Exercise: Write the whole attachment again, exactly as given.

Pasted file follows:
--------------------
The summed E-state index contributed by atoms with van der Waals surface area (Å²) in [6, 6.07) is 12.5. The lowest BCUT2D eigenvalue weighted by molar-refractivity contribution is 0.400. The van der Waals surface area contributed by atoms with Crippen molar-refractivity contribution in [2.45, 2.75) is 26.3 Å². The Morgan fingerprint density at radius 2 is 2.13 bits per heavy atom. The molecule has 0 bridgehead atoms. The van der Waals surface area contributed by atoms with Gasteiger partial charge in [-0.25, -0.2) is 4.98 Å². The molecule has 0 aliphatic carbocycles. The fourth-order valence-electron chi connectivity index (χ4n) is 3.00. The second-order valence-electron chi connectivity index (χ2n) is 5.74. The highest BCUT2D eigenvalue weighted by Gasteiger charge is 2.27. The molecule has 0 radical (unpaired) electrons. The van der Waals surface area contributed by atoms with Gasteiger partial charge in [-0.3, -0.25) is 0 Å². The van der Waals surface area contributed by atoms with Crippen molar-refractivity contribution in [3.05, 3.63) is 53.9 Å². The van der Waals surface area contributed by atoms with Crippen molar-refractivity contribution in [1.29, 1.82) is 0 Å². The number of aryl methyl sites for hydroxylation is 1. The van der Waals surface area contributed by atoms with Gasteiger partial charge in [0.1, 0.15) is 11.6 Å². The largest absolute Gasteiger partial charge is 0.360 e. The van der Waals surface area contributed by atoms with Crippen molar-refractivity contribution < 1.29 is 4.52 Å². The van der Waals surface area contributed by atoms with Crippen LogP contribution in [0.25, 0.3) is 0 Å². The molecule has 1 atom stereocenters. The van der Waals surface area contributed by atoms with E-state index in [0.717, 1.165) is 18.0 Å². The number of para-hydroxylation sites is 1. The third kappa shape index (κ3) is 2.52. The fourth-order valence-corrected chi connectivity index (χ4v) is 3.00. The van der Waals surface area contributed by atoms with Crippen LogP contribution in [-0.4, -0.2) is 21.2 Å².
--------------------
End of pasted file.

The summed E-state index contributed by atoms with van der Waals surface area (Å²) in [6, 6.07) is 12.5. The lowest BCUT2D eigenvalue weighted by molar-refractivity contribution is 0.400. The van der Waals surface area contributed by atoms with Crippen molar-refractivity contribution in [2.45, 2.75) is 26.3 Å². The Morgan fingerprint density at radius 2 is 2.13 bits per heavy atom. The molecule has 0 bridgehead atoms. The van der Waals surface area contributed by atoms with Gasteiger partial charge in [-0.25, -0.2) is 4.98 Å². The molecule has 0 aliphatic carbocycles. The fourth-order valence-electron chi connectivity index (χ4n) is 3.00. The second-order valence-electron chi connectivity index (χ2n) is 5.74. The highest BCUT2D eigenvalue weighted by Gasteiger charge is 2.27. The molecule has 0 radical (unpaired) electrons. The van der Waals surface area contributed by atoms with Gasteiger partial charge in [-0.3, -0.25) is 0 Å². The van der Waals surface area contributed by atoms with Crippen molar-refractivity contribution in [3.05, 3.63) is 53.9 Å². The van der Waals surface area contributed by atoms with Crippen molar-refractivity contribution in [1.29, 1.82) is 0 Å². The number of aryl methyl sites for hydroxylation is 1. The van der Waals surface area contributed by atoms with Gasteiger partial charge in [0.1, 0.15) is 11.6 Å². The largest absolute Gasteiger partial charge is 0.360 e. The van der Waals surface area contributed by atoms with Crippen molar-refractivity contribution < 1.29 is 4.52 Å². The van der Waals surface area contributed by atoms with Crippen LogP contribution in [0.25, 0.3) is 0 Å². The molecule has 1 atom stereocenters. The van der Waals surface area contributed by atoms with E-state index in [0.717, 1.165) is 18.0 Å². The number of para-hydroxylation sites is 1. The third kappa shape index (κ3) is 2.52. The fourth-order valence-corrected chi connectivity index (χ4v) is 3.00. The van der Waals surface area contributed by atoms with Crippen LogP contribution in [-0.4, -0.2) is 21.2 Å².